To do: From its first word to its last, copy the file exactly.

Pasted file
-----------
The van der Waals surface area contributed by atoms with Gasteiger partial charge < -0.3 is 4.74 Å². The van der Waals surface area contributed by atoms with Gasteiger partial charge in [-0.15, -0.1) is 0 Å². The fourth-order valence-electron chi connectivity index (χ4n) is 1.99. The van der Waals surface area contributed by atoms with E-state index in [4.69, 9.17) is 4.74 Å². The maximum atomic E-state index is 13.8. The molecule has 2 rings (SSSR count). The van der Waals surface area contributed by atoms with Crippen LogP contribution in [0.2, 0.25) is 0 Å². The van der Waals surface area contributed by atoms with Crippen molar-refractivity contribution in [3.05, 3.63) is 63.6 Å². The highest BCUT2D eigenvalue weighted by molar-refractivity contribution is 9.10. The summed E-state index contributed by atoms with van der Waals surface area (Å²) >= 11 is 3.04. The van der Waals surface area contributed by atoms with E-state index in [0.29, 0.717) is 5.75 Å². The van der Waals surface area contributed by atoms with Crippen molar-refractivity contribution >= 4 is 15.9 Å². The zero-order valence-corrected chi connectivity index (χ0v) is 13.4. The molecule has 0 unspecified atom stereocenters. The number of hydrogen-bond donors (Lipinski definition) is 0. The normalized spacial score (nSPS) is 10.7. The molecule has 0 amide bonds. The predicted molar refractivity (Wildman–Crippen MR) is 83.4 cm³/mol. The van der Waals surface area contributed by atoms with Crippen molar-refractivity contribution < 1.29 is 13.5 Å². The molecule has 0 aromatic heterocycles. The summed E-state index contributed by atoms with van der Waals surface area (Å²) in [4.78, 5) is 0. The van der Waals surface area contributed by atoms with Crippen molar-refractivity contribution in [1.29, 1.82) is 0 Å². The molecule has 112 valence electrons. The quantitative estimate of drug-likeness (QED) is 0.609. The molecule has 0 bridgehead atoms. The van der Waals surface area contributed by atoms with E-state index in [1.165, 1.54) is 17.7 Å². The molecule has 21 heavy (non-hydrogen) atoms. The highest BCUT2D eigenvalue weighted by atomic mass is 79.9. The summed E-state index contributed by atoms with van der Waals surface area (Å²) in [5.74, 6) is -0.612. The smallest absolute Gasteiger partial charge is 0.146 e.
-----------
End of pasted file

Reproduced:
The van der Waals surface area contributed by atoms with Gasteiger partial charge < -0.3 is 4.74 Å². The van der Waals surface area contributed by atoms with Gasteiger partial charge in [-0.15, -0.1) is 0 Å². The fourth-order valence-electron chi connectivity index (χ4n) is 1.99. The van der Waals surface area contributed by atoms with E-state index in [4.69, 9.17) is 4.74 Å². The maximum atomic E-state index is 13.8. The molecule has 2 rings (SSSR count). The van der Waals surface area contributed by atoms with Crippen LogP contribution in [0.2, 0.25) is 0 Å². The van der Waals surface area contributed by atoms with Crippen molar-refractivity contribution in [3.05, 3.63) is 63.6 Å². The highest BCUT2D eigenvalue weighted by molar-refractivity contribution is 9.10. The summed E-state index contributed by atoms with van der Waals surface area (Å²) >= 11 is 3.04. The van der Waals surface area contributed by atoms with E-state index in [0.29, 0.717) is 5.75 Å². The van der Waals surface area contributed by atoms with Crippen molar-refractivity contribution >= 4 is 15.9 Å². The zero-order valence-corrected chi connectivity index (χ0v) is 13.4. The molecule has 0 unspecified atom stereocenters. The number of hydrogen-bond donors (Lipinski definition) is 0. The normalized spacial score (nSPS) is 10.7. The molecule has 0 amide bonds. The predicted molar refractivity (Wildman–Crippen MR) is 83.4 cm³/mol. The van der Waals surface area contributed by atoms with Crippen molar-refractivity contribution < 1.29 is 13.5 Å². The molecule has 0 aromatic heterocycles. The summed E-state index contributed by atoms with van der Waals surface area (Å²) in [4.78, 5) is 0. The van der Waals surface area contributed by atoms with Crippen molar-refractivity contribution in [1.29, 1.82) is 0 Å². The molecule has 112 valence electrons. The quantitative estimate of drug-likeness (QED) is 0.609. The molecule has 0 bridgehead atoms. The van der Waals surface area contributed by atoms with E-state index in [1.165, 1.54) is 17.7 Å². The molecule has 21 heavy (non-hydrogen) atoms. The highest BCUT2D eigenvalue weighted by atomic mass is 79.9. The summed E-state index contributed by atoms with van der Waals surface area (Å²) in [5.74, 6) is -0.612. The smallest absolute Gasteiger partial charge is 0.146 e.